The National Museum of China in Beijing holds a picture scroll very similar to one in Japan that was until now thought to be the only pictorial record of the medieval "Wako" pirates, it has been learned.
"Wako" is a name meaning "Japanese invader," used in the past by China and Korea to refer to pirates that plundered and engaged in smuggling along the Chinese and Korean coasts from the 13th to 16th centuries. Through the 15th century, the Wako were mostly Japanese, as the name implies, but in the 16th century most of the Wako are believed to have actually been Chinese.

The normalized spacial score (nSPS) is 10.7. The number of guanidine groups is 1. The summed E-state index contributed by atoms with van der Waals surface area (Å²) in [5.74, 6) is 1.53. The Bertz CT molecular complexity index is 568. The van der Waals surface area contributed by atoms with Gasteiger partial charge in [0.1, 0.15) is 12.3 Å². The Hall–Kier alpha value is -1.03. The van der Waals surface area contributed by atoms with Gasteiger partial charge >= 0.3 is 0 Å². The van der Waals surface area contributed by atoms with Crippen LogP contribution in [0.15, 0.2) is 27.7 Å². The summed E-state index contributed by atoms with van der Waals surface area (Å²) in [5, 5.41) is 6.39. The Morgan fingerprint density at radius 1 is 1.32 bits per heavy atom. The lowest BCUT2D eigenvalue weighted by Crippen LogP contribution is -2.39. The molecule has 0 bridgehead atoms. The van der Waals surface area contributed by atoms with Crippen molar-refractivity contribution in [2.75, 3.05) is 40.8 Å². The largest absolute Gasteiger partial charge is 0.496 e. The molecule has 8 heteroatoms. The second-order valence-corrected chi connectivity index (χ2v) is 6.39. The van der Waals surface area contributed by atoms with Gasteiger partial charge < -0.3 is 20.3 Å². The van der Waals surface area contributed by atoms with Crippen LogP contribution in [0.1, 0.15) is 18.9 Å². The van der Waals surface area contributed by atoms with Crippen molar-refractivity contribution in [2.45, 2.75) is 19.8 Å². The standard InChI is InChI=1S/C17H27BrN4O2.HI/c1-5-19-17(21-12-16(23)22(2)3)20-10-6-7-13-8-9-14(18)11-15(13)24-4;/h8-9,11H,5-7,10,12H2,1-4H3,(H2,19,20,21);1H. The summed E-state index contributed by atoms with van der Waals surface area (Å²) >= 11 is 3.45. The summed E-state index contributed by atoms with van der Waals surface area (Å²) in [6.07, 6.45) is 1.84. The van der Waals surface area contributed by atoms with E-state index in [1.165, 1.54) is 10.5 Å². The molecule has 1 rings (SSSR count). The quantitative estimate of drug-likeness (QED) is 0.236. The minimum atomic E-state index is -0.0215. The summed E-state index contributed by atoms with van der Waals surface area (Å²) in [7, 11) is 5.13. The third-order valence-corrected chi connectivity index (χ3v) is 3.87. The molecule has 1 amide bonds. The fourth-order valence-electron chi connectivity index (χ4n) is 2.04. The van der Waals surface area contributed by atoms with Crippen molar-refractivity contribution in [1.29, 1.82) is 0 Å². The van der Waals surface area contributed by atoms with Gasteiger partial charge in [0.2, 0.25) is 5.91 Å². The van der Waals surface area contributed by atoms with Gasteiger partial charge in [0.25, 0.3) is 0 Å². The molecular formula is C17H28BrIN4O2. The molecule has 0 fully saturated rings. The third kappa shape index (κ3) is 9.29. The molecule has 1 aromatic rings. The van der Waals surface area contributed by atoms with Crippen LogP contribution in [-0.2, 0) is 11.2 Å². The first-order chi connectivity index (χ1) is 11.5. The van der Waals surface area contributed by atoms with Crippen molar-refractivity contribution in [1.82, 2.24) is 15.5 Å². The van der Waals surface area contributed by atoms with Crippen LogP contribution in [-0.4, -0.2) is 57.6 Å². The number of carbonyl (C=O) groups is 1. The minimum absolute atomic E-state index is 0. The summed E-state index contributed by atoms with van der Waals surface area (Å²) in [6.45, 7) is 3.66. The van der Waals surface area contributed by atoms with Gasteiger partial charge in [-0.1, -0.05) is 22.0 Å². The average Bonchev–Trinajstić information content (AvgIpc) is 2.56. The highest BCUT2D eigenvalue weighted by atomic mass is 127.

Japan's scroll and China's scroll were both found to be inscribed with dates using a Japanese period name. The scrolls will be discussed at a joint research meeting between the two countries, planned to be held on Nov. 12 at the Historiographical Institute of the University of Tokyo, where Japan's scroll is held. Expectations are high that the research meeting will shed new light on the little-understood Wako.
Click here to read this article from the Mainichi Daily News